Happy objects is an Australian Design Centre exhibition exploring the value of objects in our lives. We asked Kate Gaul to share with us a 'happy object' and tell us a story about this object.
I have a small collection of hand-written and newspaper-clipping pasted recipe books that belonged to my mother. The pages are now barely held together. They are the sum total of the cooking life of a woman who fed five people every day for a long time. The worn pages have a unique ability to drill into a place where food memory mixes with love and loss. As our kitchen adventures increasingly get recorded in sleek digital files or even the fleeting history of a recipe search, well used and stained cookbooks become more valuable, both personally and historically.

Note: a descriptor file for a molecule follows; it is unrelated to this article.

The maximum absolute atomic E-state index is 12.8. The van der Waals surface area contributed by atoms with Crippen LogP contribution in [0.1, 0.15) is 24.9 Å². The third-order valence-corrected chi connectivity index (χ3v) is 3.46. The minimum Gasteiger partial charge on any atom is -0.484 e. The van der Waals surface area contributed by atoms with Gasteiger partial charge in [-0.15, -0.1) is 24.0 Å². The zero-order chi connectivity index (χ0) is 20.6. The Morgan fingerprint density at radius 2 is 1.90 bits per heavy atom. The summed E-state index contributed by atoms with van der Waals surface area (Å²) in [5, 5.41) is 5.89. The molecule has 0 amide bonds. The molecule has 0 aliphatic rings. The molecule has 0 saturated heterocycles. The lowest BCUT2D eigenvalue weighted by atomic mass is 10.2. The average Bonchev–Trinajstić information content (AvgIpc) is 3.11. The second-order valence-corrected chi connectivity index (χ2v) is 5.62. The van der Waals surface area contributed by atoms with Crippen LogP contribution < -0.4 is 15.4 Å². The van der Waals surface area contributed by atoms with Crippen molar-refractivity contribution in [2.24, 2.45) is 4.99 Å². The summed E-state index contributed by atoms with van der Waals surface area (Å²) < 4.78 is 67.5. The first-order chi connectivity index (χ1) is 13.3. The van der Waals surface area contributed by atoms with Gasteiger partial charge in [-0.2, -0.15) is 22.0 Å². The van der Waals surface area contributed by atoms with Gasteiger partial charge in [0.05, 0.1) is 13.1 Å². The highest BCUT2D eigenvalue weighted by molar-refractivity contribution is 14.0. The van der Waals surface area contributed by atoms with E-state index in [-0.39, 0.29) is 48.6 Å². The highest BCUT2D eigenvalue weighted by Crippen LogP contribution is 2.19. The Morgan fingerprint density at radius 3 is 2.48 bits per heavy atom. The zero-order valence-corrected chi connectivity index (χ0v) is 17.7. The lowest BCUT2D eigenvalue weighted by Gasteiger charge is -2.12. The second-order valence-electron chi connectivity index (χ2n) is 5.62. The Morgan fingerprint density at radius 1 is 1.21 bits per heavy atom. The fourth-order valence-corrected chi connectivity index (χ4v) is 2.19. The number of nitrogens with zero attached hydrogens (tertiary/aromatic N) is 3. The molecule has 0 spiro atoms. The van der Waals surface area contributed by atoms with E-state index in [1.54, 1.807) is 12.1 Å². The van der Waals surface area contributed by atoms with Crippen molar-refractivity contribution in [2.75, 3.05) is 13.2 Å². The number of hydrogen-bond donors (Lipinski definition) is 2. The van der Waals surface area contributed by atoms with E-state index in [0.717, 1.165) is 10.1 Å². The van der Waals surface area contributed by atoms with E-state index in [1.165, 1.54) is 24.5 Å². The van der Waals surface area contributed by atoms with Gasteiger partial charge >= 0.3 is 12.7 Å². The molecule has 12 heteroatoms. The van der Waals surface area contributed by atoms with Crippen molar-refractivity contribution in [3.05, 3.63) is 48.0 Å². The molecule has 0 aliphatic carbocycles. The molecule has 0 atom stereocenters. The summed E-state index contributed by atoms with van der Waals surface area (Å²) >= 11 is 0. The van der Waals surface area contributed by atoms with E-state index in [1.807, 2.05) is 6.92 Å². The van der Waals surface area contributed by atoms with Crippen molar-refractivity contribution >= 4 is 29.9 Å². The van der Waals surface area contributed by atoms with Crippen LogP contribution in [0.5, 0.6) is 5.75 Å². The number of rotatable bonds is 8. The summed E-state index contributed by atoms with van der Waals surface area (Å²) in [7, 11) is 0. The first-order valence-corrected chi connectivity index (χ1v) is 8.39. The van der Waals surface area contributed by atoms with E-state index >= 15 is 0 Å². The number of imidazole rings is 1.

These precious objects connect me to a moment when my mother, Marjorie, was alive and occupying the same space as these objects.
These aren’t a brilliant, well-ordered trove of culinary instruction. Marjorie’s recipes have few method instructions. She assumed anyone would know that you sift your flour before measuring, sift the dry ingredients together, cream the butter and sugar first, beat a cake batter but barely mix biscuits and muffins. Vanilla measure is half a capful and there is enough salt in the margarine so don’t add extra. Tucked inside one book I found a recipe taken down by a junior cook – for chocolate balls.
Kate Gaul is a Sydney-based theatre and opera director, creative producer, festival director and designer.